¹ Windows Forms applications have a WindowsFormsSynchronizationContext installed automatically, when the Application.Run method is called.

4

After the comments it looks like you want to control the scheduler on which the code after the await is run.

The compile creates a continuation from the await that runs on the current SynchronizationContext by default. So your best shot is to set up the SynchronizationContext before calling await.

There are some ways to await a specific context. See Configure Await from Jon Skeet, especially the part about SwitchTo, for more information on how to implement something like this.

EDIT: The SwitchTo method from TaskEx has been removed, as it was too easy to misuse. See the MSDN Forum for reasons.

3

Can you fit for this method call:

  await Task.Factory.StartNew(
        () => { /* to do what you need */ }, 
        CancellationToken.None, /* you can change as you need */
        TaskCreationOptions.None, /* you can change as you need */
        customScheduler);
-1

Faced with same issue, tried to use LimitedConcurrencyLevelTaskScheduler, but it does not support async tasks. So...

Just wrote my own small simple Scheduler, that allow to run async Tasks based on global ThreadPool (and Task.Run method) with ability to limit current max degree of parallelism. It is enough for my exact purposes, maybe will also help you, guys.

Main demo code (console app, dotnet core 3.1) :

    static async Task Main(string[] args)
    {

        //5 tasks to run per time
        int concurrentLimit = 5;
        var scheduler = new ThreadPoolConcurrentScheduler(concurrentLimit);

        //catch all errors in separate event handler
        scheduler.OnError += Scheduler_OnError;

        // just monitor "live" state and output to console
        RunTaskStateMonitor(scheduler);

        // simulate adding new tasks "on the fly"
        SimulateAddingTasksInParallel(scheduler);

        Console.WriteLine("start adding 50 tasks");

        //add 50 tasks
        for (var i = 1; i <= 50; i++)
        {
            scheduler.StartNew(myAsyncTask);
        }

        Console.WriteLine("50 tasks added to scheduler");

        Thread.Sleep(1000000);


    }

Supporting code (place it in the same place) :

    private static void Scheduler_OnError(Exception ex)
    {
        Console.WriteLine(ex.ToString());
    }

    private static int currentTaskFinished = 0;

    //your sample of async task
    static async Task myAsyncTask()
    {
        Console.WriteLine("task started ");

        using (HttpClient httpClient = new HttpClient())
        {
            //just make http request to ... wikipedia!
            //sorry, Jimmy Wales! assume,guys, you will not DDOS wiki :)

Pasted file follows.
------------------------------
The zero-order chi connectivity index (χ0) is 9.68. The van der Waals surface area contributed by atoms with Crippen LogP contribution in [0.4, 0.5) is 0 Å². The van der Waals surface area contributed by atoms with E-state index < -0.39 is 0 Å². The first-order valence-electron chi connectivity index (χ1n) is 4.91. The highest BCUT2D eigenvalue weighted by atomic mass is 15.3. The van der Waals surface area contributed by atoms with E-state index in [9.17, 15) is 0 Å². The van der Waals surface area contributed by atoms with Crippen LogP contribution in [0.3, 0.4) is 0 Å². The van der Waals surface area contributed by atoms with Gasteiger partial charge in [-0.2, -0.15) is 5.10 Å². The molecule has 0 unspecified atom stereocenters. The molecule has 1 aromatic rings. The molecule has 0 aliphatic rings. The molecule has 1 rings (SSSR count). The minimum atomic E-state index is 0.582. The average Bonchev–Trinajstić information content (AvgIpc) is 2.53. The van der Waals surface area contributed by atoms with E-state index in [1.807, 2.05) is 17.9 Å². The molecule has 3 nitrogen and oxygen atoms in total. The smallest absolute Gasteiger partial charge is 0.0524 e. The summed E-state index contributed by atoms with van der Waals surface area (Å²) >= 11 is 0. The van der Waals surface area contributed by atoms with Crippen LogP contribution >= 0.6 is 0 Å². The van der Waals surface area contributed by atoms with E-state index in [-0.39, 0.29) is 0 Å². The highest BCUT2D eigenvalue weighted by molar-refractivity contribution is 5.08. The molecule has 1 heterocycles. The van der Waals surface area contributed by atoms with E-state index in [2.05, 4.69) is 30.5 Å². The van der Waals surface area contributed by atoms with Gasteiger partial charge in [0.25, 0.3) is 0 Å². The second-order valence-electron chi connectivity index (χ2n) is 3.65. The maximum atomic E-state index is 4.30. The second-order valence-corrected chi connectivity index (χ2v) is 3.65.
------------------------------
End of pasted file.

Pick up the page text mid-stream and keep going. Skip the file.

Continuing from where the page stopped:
var uri = new Uri("https://wikipedia.org/");
            var response = await httpClient.GetAsync(uri);
            string result = await response.Content.ReadAsStringAsync();
            if (string.IsNullOrEmpty(result))
                Console.WriteLine("error, await is not working");
            else
                Console.WriteLine($"task result : site length is {result.Length}");
        }
        //or simulate it using by sync sleep
        //Thread.Sleep(1000);
        //and for tesing exception : 
        //throw new Exception("my custom error");
        Console.WriteLine("task finished ");

        //just incrementing total ran tasks to output in console
        Interlocked.Increment(ref currentTaskFinished);
    }

    static void SimulateAddingTasksInParallel(ThreadPoolConcurrentScheduler taskScheduler)
    {
        int runCount = 0;
        Task.Factory.StartNew(() =>
        {
            while (true)
            {
                runCount++;

                if (runCount > 5)
                    break;

                //every 10 sec 5 times
                Thread.Sleep(10000);

                //adding new 5 tasks from outer task
                Console.WriteLine("start adding new 5 tasks!");
                for (var i = 1; i <= 5; i++)
                {
                    taskScheduler.StartNew(myAsyncTask);
                }

                Console.WriteLine("new 5 tasks added!");
            }
        }, TaskCreationOptions.LongRunning);
    }

    static void RunTaskStateMonitor(ThreadPoolConcurrentScheduler taskScheduler)
    {
        int prev = -1;
        int prevQueueSize = -1;
        int prevFinished = -1;
        Task.Factory.StartNew(() =>
            {
                while (true)
                {
                    // getting current thread count in working state
                    var currCount = taskScheduler.GetCurrentWorkingThreadCount();
                    // getting inner queue state